As the Iraqi October uprising unfolded in 2019, bringing millions of Iraqis into the streets to protest failing state services, unemployment, corruption and the sectarian governing system, many Shi’i hardliners and their media outlets cast the demonstrators as saboteurs and foreign agents.[13] From a distance, al-Hashimi supported the popular movement by becoming increasingly vocal in his criticism of elite corruption, governmental mismanagement and the deep entrenchment of militias inside the Iraqi state. In Iraq’s politicized media, disagreements are common but commentators usually shy away from naming and shaming individuals or single groups. But this usual discretion did not keep prominent conservative politicians from issuing threats against al-Hashimi, urging him instead to focus on ISIS and refrain from criticizing Shi’i actors and political elites. In this regard, al-Hashimi clearly challenged the red lines of what was deemed tolerable.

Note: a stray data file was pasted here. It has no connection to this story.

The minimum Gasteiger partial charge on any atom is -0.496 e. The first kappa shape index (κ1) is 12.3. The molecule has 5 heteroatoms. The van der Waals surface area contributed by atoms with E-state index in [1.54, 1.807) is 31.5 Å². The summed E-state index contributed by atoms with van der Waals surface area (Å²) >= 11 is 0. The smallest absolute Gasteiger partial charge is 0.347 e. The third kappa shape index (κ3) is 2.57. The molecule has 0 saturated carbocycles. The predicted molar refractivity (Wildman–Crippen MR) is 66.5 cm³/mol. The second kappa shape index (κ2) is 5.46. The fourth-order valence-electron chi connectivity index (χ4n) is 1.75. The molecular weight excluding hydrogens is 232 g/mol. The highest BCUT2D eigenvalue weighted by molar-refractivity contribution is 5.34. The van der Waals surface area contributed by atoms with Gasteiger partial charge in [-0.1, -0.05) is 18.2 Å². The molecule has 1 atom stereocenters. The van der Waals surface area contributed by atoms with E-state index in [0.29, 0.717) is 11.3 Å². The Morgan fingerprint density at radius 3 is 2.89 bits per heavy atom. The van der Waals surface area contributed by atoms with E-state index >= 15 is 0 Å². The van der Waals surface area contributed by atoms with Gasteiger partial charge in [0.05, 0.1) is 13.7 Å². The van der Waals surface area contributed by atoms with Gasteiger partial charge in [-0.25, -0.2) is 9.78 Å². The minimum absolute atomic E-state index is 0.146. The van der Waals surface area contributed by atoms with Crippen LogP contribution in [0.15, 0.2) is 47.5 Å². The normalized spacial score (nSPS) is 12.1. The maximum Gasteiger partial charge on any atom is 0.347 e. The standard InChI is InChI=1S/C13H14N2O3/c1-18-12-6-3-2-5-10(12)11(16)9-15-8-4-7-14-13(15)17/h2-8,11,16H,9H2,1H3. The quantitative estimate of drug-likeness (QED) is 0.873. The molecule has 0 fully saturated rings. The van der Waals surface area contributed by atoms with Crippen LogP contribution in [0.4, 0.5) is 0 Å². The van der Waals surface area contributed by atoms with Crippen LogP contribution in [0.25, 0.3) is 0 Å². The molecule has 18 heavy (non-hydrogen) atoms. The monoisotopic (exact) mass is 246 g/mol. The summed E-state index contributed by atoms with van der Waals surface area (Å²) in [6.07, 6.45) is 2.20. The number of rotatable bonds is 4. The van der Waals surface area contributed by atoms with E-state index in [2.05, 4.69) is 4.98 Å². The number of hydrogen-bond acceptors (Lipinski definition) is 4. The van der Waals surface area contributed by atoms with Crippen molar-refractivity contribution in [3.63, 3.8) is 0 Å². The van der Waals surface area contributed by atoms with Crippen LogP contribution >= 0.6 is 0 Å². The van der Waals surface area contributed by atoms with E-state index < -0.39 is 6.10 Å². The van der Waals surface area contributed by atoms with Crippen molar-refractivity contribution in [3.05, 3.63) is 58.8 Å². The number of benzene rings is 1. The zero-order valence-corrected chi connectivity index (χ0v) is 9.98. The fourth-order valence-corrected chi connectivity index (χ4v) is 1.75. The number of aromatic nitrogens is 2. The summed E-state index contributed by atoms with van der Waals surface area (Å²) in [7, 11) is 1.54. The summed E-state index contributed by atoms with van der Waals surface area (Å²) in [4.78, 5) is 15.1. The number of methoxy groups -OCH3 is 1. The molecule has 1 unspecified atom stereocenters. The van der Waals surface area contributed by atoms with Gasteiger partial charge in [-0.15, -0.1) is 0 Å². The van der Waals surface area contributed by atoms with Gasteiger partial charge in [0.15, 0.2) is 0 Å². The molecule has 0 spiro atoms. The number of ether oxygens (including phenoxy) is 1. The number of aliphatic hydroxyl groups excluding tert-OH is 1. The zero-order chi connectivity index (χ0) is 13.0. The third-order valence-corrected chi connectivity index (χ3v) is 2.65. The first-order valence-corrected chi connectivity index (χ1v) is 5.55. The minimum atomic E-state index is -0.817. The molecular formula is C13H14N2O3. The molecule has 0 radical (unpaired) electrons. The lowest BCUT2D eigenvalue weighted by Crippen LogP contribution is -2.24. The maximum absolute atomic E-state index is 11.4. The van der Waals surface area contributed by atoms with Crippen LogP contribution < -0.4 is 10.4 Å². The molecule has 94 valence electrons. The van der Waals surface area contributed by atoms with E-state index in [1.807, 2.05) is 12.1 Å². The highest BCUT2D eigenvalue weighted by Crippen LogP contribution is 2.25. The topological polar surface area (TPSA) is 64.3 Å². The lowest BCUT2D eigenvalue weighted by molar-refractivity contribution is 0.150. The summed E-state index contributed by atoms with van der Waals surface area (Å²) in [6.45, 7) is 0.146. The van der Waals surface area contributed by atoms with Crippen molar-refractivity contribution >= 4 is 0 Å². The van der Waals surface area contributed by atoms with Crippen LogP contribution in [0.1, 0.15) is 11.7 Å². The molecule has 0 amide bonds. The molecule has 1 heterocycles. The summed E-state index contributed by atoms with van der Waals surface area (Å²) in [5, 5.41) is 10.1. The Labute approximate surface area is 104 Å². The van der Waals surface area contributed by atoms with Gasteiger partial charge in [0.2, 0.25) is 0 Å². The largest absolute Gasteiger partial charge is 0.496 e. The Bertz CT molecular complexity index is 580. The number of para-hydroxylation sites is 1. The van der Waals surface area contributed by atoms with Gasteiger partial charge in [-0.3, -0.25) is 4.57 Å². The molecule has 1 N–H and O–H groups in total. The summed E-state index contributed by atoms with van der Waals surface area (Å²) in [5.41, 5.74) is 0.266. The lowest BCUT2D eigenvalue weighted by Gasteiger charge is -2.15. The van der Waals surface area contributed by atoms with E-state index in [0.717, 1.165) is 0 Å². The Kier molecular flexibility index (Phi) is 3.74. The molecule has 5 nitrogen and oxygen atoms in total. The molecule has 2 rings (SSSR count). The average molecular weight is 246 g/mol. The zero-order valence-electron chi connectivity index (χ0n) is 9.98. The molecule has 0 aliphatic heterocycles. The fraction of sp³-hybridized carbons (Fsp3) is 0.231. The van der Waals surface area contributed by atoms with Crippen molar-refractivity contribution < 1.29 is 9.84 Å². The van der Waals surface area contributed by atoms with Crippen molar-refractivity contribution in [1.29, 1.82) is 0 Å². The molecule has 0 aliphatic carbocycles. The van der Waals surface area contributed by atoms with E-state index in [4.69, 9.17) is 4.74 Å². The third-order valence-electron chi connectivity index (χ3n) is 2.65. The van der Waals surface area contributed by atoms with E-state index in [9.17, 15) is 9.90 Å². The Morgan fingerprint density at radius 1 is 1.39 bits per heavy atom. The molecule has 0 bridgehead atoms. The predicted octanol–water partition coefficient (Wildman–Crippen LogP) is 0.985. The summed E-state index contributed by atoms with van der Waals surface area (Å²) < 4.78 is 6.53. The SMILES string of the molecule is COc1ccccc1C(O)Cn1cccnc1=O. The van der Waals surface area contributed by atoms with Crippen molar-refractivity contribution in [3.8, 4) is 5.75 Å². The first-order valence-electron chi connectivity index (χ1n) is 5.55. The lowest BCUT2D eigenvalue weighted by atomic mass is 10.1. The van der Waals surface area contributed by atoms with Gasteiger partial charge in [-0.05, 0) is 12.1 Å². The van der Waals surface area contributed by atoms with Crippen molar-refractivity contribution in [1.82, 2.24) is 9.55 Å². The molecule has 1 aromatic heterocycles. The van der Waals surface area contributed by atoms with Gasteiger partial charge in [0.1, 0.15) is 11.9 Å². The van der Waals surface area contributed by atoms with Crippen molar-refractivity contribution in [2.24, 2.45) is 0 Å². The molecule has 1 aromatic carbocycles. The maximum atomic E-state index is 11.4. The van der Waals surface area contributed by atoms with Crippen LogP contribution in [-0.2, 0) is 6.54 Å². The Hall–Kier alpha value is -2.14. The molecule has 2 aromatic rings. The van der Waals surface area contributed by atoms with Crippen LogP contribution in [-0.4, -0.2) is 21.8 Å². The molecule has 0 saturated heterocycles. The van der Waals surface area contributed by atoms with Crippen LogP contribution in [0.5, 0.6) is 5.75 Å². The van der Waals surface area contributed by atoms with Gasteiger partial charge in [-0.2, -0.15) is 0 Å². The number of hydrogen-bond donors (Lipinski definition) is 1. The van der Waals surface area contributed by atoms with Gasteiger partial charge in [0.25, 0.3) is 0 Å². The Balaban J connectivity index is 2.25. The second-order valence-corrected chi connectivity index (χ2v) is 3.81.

Al-Hashimi only grew bolder in his criticism. Prior to his murder, he published a lengthy investigation that analytically went much deeper than most political commentary on armed groups and explained the internal rivalries of the Hashd al-Sha’abi, the Popular Mobilization Forces (PMF).[14] According to his friend and fellow analyst Hassan Hassan, by the time al-Hashimi was killed he was further investigating the deep entrenchment of powerful militias in the Iraqi state. Hassan—who obtained a copy of the unpublished work—has revealed that al-Hashimi’s final magnum opus on Iraqi Shi’i militias provides an in-depth look at the regional political relations that sustain the militias, such as the close working relationships between Lebanese Hezbollah and other Iran-backed Iraqi militias.[15] Al-Hashimi distinguished between those groups loyal to Iran and those loyal to the Iraqi Shi’i clergy within the PMF. He also looked at how these groups utilize the same business strategies and methods of enrichment that bankrolled al-Qaeda and ISIS prior to their takeover of parts of Syria and Iraq in 2014.[16] These business schemes include control over “airport customs, construction projects, oilfields, sewage, water, highways, colleges, public and private property, tourism sites, presidential palaces; and the extortion of restaurants, cafes, cargo trucks, fishermen, farmers, displaced families.”[17] As documented by al-Hashimi, as well as The New York Times, militia control extends into almost all aspects of Iraqi bureaucracy, which allows them to influence the awarding of government contracts and the extortion of sub-contractors. In addition, they engage in checkpoint taxation, bribery and money laundering and exercise significant control over the US dollar auctions in Iraq.[18]